Hours before the final presidential debate, Breitbart News, the conservative news site until recently headed by Donald Trump’s campaign CEO, published a 19-minute interview with a former Arkansas TV reporter who alleged that Bill Clinton sexually assaulted her in 1980. Leslie Millwee, a one-time journalist for Fort Smith’s KLMN-TV, told Breitbart‘s Aaron Klein that Clinton tried to grab her breasts and rubbed his genitals against her neck in her station’s editing room. She also claimed that Clinton had once tried to visit her at her apartment after hours but she did not let him in.
Millwee had not spoken publicly about the alleged sexual before. But her story closely matches what she wrote in her 2010 memoir, You Can’t Make This Stuff. In that book, she recounted her fright at the governor’s late-night visit to her apartment, and described Clinton’s repeated advances, including an incident in the editing room, although there is no mention of the alleged assault:
The new allegations come on the heels of a series of bombshells about Trump allegedly assaulting women. In the weeks following the publication of a decade-old Access Hollywood tape in which Trump bragged about sexual assault, nearly a dozen women have come forward to accuse Trump of unwanted contact. Breitbart, whose executive chairman Stephen Bannon took a leave of absence to work on Trump’s campaign, has taken an aggressive role in combating critics of the Republican nominee’s treatment of women. Prior to the second presidential debate, Breitbart published an extensive interview with Juanita Broaddrick, who has accused former president Clinton of raping her while he was attorney general of Arkansas (a claim he has furiously denied). Bannon, for his part, reportedly persuaded Trump to invite Broaddrick and two other women who have alleged misconduct by Clinton, to that debate, in the hopes of forcing a televised confrontation.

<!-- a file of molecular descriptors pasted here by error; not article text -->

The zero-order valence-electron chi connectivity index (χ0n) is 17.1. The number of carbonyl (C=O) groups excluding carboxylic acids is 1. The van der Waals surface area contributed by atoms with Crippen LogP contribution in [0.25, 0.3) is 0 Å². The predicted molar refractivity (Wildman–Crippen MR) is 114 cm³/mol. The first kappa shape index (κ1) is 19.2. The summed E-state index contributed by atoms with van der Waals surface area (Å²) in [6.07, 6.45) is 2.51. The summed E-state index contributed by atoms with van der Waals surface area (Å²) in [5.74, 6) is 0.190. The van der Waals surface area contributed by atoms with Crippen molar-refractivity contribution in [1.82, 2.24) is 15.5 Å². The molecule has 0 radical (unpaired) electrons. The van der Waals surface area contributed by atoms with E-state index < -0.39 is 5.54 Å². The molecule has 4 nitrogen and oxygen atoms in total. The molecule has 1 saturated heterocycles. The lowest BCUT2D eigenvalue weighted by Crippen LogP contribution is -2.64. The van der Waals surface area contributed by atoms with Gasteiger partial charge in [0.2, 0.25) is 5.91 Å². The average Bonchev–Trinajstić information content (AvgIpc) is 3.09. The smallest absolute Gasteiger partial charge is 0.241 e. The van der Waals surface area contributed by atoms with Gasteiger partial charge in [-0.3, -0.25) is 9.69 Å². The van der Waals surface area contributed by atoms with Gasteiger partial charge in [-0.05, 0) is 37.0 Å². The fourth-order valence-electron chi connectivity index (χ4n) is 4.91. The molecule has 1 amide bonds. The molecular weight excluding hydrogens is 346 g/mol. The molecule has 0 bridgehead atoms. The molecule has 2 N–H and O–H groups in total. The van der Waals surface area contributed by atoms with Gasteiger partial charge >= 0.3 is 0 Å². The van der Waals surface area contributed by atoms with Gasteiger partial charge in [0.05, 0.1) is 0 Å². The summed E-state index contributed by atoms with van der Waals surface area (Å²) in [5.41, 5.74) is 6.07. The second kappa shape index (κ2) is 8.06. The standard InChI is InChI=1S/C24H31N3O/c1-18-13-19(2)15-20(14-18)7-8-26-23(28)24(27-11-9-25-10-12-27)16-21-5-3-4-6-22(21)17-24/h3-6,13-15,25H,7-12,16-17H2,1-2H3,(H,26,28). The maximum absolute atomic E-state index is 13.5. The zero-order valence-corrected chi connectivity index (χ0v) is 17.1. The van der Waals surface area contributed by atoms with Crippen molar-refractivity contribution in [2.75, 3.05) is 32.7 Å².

BuzzFeed’s Katie Baker reported Wednesday evening that Millwee would be in attendance at the third presidential debate.
Bill Clinton, as Democrats have noted repeatedly in response to such allegations, is not on the presidential ballot this year. But he is still one of the campaign’s top surrogates, and is poised to play a big role in a future administration. Hillary Clinton has promised that if elected, she would ask the former commander-in-chief to “come out of retirement” to accept a new post “in charge of revitalizing the economy.”